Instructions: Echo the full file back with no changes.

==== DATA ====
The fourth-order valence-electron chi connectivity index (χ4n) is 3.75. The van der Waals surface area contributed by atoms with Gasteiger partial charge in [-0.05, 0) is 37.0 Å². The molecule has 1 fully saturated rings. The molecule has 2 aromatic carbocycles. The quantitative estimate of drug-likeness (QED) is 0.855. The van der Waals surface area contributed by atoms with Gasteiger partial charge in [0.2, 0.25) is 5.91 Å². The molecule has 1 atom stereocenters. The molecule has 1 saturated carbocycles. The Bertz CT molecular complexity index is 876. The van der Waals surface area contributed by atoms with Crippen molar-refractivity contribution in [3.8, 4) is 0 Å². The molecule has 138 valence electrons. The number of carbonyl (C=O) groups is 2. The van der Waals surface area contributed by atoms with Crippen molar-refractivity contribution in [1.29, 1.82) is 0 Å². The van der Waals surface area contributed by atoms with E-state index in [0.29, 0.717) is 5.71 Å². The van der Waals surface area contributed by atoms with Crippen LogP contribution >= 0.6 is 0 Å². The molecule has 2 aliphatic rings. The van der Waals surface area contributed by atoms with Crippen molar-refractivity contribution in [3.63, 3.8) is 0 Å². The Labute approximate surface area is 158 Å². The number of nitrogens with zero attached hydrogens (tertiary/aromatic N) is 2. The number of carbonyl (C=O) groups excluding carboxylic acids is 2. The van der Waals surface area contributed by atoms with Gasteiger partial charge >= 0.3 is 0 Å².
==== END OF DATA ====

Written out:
The fourth-order valence-electron chi connectivity index (χ4n) is 3.75. The van der Waals surface area contributed by atoms with Gasteiger partial charge in [-0.05, 0) is 37.0 Å². The molecule has 1 fully saturated rings. The molecule has 2 aromatic carbocycles. The quantitative estimate of drug-likeness (QED) is 0.855. The van der Waals surface area contributed by atoms with Gasteiger partial charge in [0.2, 0.25) is 5.91 Å². The molecule has 1 atom stereocenters. The molecule has 1 saturated carbocycles. The Bertz CT molecular complexity index is 876. The van der Waals surface area contributed by atoms with Crippen molar-refractivity contribution in [3.8, 4) is 0 Å². The molecule has 138 valence electrons. The number of carbonyl (C=O) groups is 2. The van der Waals surface area contributed by atoms with Crippen molar-refractivity contribution in [1.29, 1.82) is 0 Å². The van der Waals surface area contributed by atoms with E-state index in [0.29, 0.717) is 5.71 Å². The van der Waals surface area contributed by atoms with Crippen LogP contribution >= 0.6 is 0 Å². The molecule has 2 aliphatic rings. The van der Waals surface area contributed by atoms with Crippen molar-refractivity contribution in [3.63, 3.8) is 0 Å². The Labute approximate surface area is 158 Å². The number of nitrogens with zero attached hydrogens (tertiary/aromatic N) is 2. The number of carbonyl (C=O) groups excluding carboxylic acids is 2. The van der Waals surface area contributed by atoms with Gasteiger partial charge >= 0.3 is 0 Å².